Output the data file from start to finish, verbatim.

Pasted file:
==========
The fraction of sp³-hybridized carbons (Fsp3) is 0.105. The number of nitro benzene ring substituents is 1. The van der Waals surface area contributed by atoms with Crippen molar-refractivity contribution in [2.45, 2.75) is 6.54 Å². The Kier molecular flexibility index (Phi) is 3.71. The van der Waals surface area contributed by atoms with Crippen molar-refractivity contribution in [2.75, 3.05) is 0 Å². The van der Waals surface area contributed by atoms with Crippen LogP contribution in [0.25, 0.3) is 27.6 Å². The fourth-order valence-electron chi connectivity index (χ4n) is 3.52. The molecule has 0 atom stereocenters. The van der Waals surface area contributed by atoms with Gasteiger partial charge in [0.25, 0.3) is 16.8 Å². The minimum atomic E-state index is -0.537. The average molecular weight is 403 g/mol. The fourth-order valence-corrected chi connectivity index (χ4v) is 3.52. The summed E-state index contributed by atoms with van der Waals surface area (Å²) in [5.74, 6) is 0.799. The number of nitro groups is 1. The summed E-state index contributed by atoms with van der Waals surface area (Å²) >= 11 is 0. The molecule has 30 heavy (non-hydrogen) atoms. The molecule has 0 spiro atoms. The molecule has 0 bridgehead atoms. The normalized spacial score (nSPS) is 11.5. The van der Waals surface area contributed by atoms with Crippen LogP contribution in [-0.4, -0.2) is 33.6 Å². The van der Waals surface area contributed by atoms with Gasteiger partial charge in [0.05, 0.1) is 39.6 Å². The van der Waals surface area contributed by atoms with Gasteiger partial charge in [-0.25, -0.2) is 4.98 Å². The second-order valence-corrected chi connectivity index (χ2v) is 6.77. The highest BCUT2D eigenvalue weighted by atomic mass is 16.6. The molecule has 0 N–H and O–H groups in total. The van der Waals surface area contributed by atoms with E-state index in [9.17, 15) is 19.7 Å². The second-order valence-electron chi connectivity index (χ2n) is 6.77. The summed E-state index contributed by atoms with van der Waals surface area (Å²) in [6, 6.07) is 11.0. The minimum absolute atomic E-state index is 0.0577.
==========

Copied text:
The fraction of sp³-hybridized carbons (Fsp3) is 0.105. The number of nitro benzene ring substituents is 1. The van der Waals surface area contributed by atoms with Crippen molar-refractivity contribution in [2.45, 2.75) is 6.54 Å². The Kier molecular flexibility index (Phi) is 3.71. The van der Waals surface area contributed by atoms with Crippen molar-refractivity contribution in [2.75, 3.05) is 0 Å². The van der Waals surface area contributed by atoms with Crippen LogP contribution in [0.25, 0.3) is 27.6 Å². The fourth-order valence-electron chi connectivity index (χ4n) is 3.52. The molecule has 0 atom stereocenters. The van der Waals surface area contributed by atoms with Gasteiger partial charge in [0.25, 0.3) is 16.8 Å². The minimum atomic E-state index is -0.537. The average molecular weight is 403 g/mol. The fourth-order valence-corrected chi connectivity index (χ4v) is 3.52. The summed E-state index contributed by atoms with van der Waals surface area (Å²) in [5.74, 6) is 0.799. The number of nitro groups is 1. The summed E-state index contributed by atoms with van der Waals surface area (Å²) >= 11 is 0. The molecule has 30 heavy (non-hydrogen) atoms. The molecule has 0 spiro atoms. The molecule has 0 bridgehead atoms. The normalized spacial score (nSPS) is 11.5. The van der Waals surface area contributed by atoms with Crippen LogP contribution in [-0.4, -0.2) is 33.6 Å². The van der Waals surface area contributed by atoms with Gasteiger partial charge in [0.05, 0.1) is 39.6 Å². The van der Waals surface area contributed by atoms with Gasteiger partial charge in [-0.25, -0.2) is 4.98 Å². The second-order valence-corrected chi connectivity index (χ2v) is 6.77. The highest BCUT2D eigenvalue weighted by atomic mass is 16.6. The molecule has 0 N–H and O–H groups in total. The van der Waals surface area contributed by atoms with E-state index in [9.17, 15) is 19.7 Å². The second-order valence-electron chi connectivity index (χ2n) is 6.77. The summed E-state index contributed by atoms with van der Waals surface area (Å²) in [6, 6.07) is 11.0. The minimum absolute atomic E-state index is 0.0577.